As I often work with stochastic kinetics, this story is not totally unfamiliar to me, and possibly many other experts will also recognize that this section refers to the Gillespie algorithm [2]. Péter Érdi and János Tóth introduced this method in Hungarian publications (I do not only mean the country of origin, but also the language here), which is not a good strategy to impress the scientific world, but the story also involves at least two papers in English [3, 4], which still pre-date the work of Gillespie. They were published in the very first volume of an international journal co-founded by the Soviet and Hungarian Academies of Science, which is still running today under the name Reaction Kinetics, Mechanisms, and Catalysis. The Editor-in-Chief dreams of publishing papers with similar potential impact today and is fully determined not to let them be lost in the endless ocean of routine scientific literature.

Another reason for the less-than-star-quality Hirsch index in the epilogue reads:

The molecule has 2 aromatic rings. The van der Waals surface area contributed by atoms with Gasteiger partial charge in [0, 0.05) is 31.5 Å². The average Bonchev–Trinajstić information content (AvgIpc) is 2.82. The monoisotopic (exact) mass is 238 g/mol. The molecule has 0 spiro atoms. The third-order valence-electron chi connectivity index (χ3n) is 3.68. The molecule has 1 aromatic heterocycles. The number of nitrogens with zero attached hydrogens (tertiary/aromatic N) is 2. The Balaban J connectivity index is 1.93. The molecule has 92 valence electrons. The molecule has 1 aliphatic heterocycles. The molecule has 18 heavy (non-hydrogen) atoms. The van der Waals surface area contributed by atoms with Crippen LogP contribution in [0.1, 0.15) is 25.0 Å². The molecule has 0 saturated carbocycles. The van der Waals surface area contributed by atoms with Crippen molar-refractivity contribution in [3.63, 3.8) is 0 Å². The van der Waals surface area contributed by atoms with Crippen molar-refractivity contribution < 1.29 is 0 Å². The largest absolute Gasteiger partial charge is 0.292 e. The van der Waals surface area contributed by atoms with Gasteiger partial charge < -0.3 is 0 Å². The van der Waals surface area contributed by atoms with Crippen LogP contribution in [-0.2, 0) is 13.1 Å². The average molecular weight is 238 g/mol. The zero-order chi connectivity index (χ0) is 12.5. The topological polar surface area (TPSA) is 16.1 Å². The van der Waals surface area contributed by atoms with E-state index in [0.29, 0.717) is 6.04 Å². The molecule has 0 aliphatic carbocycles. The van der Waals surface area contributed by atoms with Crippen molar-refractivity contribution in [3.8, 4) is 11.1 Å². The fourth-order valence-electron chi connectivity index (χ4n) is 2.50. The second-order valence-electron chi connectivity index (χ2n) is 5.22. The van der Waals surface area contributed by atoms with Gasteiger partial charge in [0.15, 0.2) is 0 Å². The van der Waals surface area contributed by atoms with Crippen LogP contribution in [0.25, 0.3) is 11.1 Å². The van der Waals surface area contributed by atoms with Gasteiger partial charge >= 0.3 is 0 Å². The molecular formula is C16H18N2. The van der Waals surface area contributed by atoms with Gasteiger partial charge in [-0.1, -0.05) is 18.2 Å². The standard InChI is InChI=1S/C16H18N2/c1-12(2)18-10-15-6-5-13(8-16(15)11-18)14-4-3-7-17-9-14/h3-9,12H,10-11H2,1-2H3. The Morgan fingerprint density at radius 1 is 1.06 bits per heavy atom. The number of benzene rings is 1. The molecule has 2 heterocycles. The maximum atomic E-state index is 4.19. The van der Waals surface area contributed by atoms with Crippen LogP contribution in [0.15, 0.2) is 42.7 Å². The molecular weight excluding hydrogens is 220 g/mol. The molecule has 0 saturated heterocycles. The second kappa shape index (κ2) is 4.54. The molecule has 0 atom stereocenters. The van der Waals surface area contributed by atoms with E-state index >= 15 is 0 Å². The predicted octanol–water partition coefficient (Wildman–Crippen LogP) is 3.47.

Fourth, I have spent years writing monographs for books in Hungarian instead of working on scientometrically more efficient papers.

Actually, Péter Érdi also happened to co-author a book with his mathematician friend János (the one who never had a car) in English on the mathematical models used in chemical kinetics [5], but this one was not entirely inefficient scientometrically (594 citations in Google Scholar in January 2020). In addition, he also co-authored a widely cited volume on neural organization [6], wrote a book on complexity [7], and also managed to convince me to co-operate on a short monograph on stochastic chemical kinetics a few years ago [8].

With this diverse scientific background, aptitude for self-reflection and sharpness of social observation, it should surprise no-one that Ranking is a hilarious read. There are seven full chapters between the Prologue and Epilogue, each of which is closed by a very short ‘lessons learned’ section with notes, mostly containing literature references, conveniently placed at the end of the book. I was left with the feeling that the main stories mostly revolve around sports, education and scientific research, but I realize this fact probably reflects my own preferences and not the author’s. Fans of music, English literature, economy, game theory or network science will probably also find some highly original remarks in the book.